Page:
We approached the big ball fields near Green Lake. Hundreds of women and men in purple t-shirts were walking around the track, while the DJ played music to keep the crowd going. Wes joined in the parade. He couldn’t believe his good fortune to be with this crowd. The DJ put on Salt-n-Pepa’s “Push It.” He laughed and danced like there were no worries in the world. Me too. What joy — so needed and so loved. Out of the hundreds of strolls Wes and I took, that one was tucked into our hearts like a precious treasure.

I think of Hannah’s pure love for Wes and how she would watch him with her eyes shining. Her focus on him was a bit deeper than with any other person in the world. During her life, Wes would ask questions about Hannah’s future and assumed she, too, would grow up, become a mom and her disabilities would disappear. His thoughts sustained us throughout Hannah’s journey. His love for her and hers back to him didn’t break our hearts; it made them grow immeasurably. He got to know his sister, living together with her through the last months of her life.

And now, three years later, Hannah continues to teach us. We had another daughter, Mimi, a few years ago. Wes tells Mini stories about how much fun Hannah was and that she was a great sister. We are grateful for all that we have in our lives. We still sit in wonder of our amazing baby. And I count my blessings for my sweet Wes. My child left behind.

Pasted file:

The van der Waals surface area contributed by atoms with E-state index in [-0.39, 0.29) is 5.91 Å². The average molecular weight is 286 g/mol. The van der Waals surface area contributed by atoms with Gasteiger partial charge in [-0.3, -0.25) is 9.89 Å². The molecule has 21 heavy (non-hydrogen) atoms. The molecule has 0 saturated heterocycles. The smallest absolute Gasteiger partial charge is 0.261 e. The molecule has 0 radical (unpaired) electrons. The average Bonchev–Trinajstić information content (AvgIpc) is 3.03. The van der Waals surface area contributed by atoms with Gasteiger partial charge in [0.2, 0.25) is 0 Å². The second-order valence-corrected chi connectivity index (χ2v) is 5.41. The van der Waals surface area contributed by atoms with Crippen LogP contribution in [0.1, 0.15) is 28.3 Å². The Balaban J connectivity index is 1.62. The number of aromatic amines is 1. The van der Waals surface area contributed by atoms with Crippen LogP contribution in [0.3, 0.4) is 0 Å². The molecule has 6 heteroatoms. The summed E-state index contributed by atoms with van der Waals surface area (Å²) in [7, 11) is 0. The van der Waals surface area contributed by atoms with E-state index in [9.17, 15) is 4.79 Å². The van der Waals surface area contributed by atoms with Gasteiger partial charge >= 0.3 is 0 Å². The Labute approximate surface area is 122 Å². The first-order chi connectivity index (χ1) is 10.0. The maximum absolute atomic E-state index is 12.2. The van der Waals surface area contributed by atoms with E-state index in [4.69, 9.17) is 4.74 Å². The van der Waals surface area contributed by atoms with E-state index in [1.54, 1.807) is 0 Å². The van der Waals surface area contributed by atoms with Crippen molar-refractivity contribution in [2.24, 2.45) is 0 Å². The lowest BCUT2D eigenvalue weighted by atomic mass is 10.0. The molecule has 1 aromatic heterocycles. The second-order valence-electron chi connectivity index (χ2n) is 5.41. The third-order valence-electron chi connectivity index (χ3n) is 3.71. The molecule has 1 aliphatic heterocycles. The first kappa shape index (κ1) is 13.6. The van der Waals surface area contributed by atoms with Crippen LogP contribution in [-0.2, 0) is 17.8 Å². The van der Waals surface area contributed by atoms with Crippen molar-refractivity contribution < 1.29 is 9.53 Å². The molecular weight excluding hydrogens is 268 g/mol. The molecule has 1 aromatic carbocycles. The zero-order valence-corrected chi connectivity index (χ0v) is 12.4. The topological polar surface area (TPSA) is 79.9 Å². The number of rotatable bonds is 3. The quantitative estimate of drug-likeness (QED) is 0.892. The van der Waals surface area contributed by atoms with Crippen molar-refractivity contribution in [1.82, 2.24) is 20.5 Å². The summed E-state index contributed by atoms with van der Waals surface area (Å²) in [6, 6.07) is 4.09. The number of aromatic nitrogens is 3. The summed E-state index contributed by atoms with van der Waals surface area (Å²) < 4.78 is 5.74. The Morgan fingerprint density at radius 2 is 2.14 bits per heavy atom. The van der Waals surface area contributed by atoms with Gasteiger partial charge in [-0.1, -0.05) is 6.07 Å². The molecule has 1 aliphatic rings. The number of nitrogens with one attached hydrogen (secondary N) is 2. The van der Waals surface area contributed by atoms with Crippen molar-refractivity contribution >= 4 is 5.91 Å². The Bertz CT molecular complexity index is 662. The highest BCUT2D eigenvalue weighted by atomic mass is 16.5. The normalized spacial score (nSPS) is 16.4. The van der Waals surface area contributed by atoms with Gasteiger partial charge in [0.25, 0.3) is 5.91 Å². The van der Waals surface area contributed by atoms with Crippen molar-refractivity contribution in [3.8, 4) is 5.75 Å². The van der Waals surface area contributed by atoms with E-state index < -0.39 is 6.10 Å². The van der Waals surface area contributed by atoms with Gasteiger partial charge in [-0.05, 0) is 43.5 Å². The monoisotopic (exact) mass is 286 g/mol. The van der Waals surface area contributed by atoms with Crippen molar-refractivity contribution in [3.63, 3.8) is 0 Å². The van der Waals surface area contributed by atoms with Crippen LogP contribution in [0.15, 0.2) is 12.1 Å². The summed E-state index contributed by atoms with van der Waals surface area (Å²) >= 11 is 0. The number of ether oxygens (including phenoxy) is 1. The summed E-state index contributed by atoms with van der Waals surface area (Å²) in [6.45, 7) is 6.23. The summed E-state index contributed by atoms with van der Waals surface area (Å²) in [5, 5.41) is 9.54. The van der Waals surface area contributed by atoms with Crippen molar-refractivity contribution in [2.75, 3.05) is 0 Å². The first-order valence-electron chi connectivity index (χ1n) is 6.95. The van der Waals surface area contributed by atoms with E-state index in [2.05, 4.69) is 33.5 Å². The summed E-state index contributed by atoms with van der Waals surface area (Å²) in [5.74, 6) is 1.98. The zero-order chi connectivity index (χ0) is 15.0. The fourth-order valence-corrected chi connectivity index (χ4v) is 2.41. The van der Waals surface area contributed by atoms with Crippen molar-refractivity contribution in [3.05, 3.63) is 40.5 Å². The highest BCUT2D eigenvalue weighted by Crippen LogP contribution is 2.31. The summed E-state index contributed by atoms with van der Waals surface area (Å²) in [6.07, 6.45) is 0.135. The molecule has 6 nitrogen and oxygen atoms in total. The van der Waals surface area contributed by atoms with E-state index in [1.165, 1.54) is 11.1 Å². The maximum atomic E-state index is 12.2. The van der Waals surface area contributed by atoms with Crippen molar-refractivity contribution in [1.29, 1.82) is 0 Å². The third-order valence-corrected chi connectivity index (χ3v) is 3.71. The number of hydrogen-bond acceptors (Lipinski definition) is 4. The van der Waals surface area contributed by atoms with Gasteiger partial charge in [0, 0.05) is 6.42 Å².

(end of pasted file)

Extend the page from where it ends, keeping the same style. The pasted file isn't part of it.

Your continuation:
The Mighty wants to hear more about relationships and special needs parenting. Can you share a moment on your special needs journey that strengthened your relationship? If you’d like to participate, please send a blog post to [email protected] Please include a photo for the piece, a photo of yourself and 1-2 sentence bio.

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I’ve wrestled with being open, honest and vulnerable about my recent diagnosis of bipolar II disorder. From battling the stigma, guilt and denial that comes with a mental illness diagnosis, to practicing self-care, recovery is not simple or quick. While it’s easier with family and close friends standing in my corner, most days I’m trying to be better for them. Only recently have I tried to be better for myself.

Here are five ways I’ve been able to embrace my mental illness: